I thought I would revisit some points about the pandemic and vaccines, and especially vaccine skepticism.
Fear. I see some vaccine skeptics say that the pro-vaccine people are driven by fear. I see as much fear in the anti-vaccine people, and especially in the more extreme conspiracy theories. And it’s equally true that the pro-vaccine view is just epidemiology. It’s a sane approach designed to end the pandemic, and the pandemic-related restrictions, as quickly as possible. (I chose to use a seatbelt because it makes sense, not primarily because of fear.)
Pandemic measures evolved over centuries. The measures we collectively use to deal with the pandemic – quarantine, isolation, social restrictions, vaccines – is what we collectively have arrived at through centuries of trials and errors.
We have seen what works, and that’s what we use to deal with the current pandemic. None of it is new or what someone came up with on the fly in response to this particular pandemic.
Collective view. Also, we need to take a collective view on this. We need to look at what works best for us as a society and species. If I am personally inconvenienced, so be it. It doesn’t matter much as long as we, collectively, do the best we can. I have certainly had a lot of restrictions in my life due to the pandemic, but I don’t complain because I know it’s for our collective good.
Taking personal risk vs putting others and society at risk. If we take the vaccine, the risk is only our own. If we don’t, we put everyone at risk. Not taking the vaccine, unless it’s for valid medical reasons, is supremely selfish and short-sighted.
Two decades of vaccine testing. Some say that the mRNA vaccines are not tested very well. It’s not quite true since they have been tested for two decades. The general vaccine is well known, it has just been programmed for this specific virus. See for instance this article from The Guardian.
Cannot base public policies on fringe ideas. Some have fringe ideas about the virus, remedies, and so on. That’s fine, but we cannot base public policies on fringe ideas. Public policies have to be based on science, and that’s fortunately mostly what we see in this pandemic. (Apart from leaders like Trump who disregard the science and the advice from epidemiologists, and we have seen the consequences of that approach.)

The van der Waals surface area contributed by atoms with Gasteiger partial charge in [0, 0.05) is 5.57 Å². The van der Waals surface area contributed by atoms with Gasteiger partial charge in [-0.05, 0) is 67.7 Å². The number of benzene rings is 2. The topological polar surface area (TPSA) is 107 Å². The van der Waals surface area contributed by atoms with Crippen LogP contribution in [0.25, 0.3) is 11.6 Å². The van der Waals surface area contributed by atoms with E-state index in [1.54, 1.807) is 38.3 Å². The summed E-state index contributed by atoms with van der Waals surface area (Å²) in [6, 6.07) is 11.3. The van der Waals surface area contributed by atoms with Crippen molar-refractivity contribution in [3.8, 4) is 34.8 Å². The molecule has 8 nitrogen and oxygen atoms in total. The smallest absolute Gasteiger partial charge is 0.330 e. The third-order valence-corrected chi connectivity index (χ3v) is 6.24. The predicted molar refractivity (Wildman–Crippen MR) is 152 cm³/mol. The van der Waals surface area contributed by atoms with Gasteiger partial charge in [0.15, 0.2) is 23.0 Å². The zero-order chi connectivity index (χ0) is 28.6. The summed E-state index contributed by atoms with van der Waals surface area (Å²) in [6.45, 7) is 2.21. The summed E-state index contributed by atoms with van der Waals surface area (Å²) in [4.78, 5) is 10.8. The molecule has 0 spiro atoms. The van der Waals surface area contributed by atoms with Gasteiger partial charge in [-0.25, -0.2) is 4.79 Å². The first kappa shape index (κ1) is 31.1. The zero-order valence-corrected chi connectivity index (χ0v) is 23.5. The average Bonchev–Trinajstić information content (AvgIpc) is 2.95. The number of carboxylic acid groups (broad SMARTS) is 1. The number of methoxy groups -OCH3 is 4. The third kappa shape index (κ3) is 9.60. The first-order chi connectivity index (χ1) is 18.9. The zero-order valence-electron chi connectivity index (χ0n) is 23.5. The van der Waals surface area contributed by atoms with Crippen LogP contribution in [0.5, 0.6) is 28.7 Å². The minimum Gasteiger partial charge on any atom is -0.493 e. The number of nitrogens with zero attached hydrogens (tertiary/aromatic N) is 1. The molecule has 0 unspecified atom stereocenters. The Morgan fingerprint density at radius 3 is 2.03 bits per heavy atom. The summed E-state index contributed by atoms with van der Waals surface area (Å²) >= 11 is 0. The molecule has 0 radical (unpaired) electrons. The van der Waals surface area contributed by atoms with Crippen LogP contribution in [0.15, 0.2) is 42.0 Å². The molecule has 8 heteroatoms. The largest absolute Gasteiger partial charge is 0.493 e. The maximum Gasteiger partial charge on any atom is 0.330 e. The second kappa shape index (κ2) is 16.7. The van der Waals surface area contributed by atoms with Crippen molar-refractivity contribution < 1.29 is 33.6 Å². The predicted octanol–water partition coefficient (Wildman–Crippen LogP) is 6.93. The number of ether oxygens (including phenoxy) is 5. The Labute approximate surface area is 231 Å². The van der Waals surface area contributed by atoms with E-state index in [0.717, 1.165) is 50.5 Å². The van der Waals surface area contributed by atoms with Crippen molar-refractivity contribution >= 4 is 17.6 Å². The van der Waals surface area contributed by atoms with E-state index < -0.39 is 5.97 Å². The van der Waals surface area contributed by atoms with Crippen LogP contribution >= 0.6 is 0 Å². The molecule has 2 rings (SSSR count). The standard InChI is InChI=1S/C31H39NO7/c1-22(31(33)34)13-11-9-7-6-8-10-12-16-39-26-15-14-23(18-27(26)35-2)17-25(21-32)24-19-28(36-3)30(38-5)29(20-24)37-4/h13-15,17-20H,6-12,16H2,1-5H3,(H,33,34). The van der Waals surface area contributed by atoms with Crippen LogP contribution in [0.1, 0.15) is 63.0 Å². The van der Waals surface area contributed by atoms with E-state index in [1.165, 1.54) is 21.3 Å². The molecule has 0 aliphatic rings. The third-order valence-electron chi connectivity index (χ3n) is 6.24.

Following specialist medical advice. I assume many or most of the people who are anti-vaccine, or don’t like the standard epidemiological measures used in this pandemic, are the same who would be very happy to follow the advice of other medical specialists. If they have a heart problem, they go to a heart specialist. If they have a broken bone, they go to a doctor who can set it and help it heal. So in a pandemic, why not listen to epidemiologists? Why not follow the best practices established – often long ago – in epidemiology in dealing with pandemics, just as we follow best practices in other fields of medicine?
Conspiracies. To me, it seems that going into conspiracy theories is often a trauma response. The reasons why people go into it may be complex, from trauma-behavior, going into internet rabbit-holes and echo-chambers, wanting to feel included, wanting to feel they know something others don’t, lack of source-examination, lack of critical thinking skills, and so on. What surprises me the most is the mindset that has to be behind assuming that a large number of people in the world – researchers, universities, medical doctors, media, governments, and so on – are in on a globally coordinated conspiracy to harm people.
In general, the anti-vaccine view seems to come from (a) lack of understanding of epidemiology and lack of a historical perspective, (b) misunderstandings about the vaccine, and perhaps (c) a narrow me-first view instead of a collective view.